Police detective Damico, outwitted by mob killer Blackie Clay, is nominally suspended; actually he goes undercover (as Tim Flynn, ex-con longshoreman) to find Clay and expose the waterfront... See full summary »
Police detective Damico, outwitted by mob killer Blackie Clay, is nominally suspended; actually he goes undercover (as Tim Flynn, ex-con longshoreman) to find Clay and expose the waterfront rackets. In character, Damico throws his weight around so much that the mobsters try to get rid of him; surviving this, he begins to realize that few of those around him are what they seem. Written by
Rod Crawford <email@example.com>
In scenes set in a pawn shop and an all-night diner (apparently shot in interiors on standing street sets), actors' frosty breath can be seen even though they're supposed to be inside real businesses that would presumably have been heated. See more »
After Broderick Crawford won his Oscar for All the King's Men, Columbia Pictures put him into a potboiler called Cargo to Capetown. AFter that he did the second role that is identified with him on screen in Born Yesterday. After that one, Harry Cohn once again gave him a potboiler noir about a police lieutenant going undercover to clean up the docks.
In the beginning of the film Crawford happens to be on the scene of a murder and when the actual killer flashes a badge at him, Crawford lets him go. Turns out the deceased was a key witness in a mob investigation.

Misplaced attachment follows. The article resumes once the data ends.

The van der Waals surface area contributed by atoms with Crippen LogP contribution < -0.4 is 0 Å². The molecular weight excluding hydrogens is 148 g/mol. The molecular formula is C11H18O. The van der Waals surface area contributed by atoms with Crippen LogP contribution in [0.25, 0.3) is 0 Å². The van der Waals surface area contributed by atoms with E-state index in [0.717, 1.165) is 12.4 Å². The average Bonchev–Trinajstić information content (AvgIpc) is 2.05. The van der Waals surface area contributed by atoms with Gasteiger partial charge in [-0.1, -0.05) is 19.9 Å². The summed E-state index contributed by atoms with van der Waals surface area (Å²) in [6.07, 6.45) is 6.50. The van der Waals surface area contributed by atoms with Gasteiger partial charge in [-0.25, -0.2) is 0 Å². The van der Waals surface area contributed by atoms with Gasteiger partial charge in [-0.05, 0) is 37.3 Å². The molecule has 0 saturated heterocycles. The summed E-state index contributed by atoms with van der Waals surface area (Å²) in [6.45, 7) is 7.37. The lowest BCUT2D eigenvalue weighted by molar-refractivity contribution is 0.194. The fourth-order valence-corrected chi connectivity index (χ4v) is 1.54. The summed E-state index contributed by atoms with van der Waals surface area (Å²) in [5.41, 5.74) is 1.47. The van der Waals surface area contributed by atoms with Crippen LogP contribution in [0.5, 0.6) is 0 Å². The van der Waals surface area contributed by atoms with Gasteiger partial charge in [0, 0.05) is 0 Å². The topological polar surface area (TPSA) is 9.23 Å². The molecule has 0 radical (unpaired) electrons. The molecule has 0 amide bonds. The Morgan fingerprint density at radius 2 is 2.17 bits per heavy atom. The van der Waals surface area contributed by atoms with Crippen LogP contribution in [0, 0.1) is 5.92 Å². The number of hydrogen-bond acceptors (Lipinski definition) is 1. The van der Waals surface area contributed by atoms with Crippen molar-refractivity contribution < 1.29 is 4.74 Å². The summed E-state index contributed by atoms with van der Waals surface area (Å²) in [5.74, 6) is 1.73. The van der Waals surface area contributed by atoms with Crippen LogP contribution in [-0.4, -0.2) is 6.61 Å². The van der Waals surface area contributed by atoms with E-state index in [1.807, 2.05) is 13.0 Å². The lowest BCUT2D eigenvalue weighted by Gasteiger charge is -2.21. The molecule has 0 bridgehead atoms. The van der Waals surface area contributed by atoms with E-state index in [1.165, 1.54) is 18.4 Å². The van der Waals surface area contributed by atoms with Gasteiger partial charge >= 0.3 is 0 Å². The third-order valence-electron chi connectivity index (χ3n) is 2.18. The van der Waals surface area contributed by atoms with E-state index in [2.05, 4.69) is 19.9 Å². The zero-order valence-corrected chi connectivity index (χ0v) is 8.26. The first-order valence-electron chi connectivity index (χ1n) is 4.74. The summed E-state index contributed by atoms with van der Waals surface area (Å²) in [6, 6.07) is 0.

Instead of hanging him out to dry with Internal Affairs which would be what really would happen as all devoted watchers of NYPD Blue know, Crawford is assigned to go undercover to ferret out the mysterious boss of the rackets plaguing the docks.
Call me picky, but I would think the last guy they would send undercover would be another material witness to a homicide. Yet that's what happens here.
The premise is so dumb, I can't give this film a higher rating. But in fact The Mob is blessed with an incredible cast of name players just starting out. Neville Brand, Richard Kiley, Ernest Borgnine, even an easily recognizable Charles Bronson who has only one line of dialog are all in this film. Fifteen years later this cast would have cost Columbia Pictures a small fortune and wouldn't be wasted on a black and white B film, souped up for Broderick Crawford.
If you're expecting On the Waterfront, don't be looking at this film.
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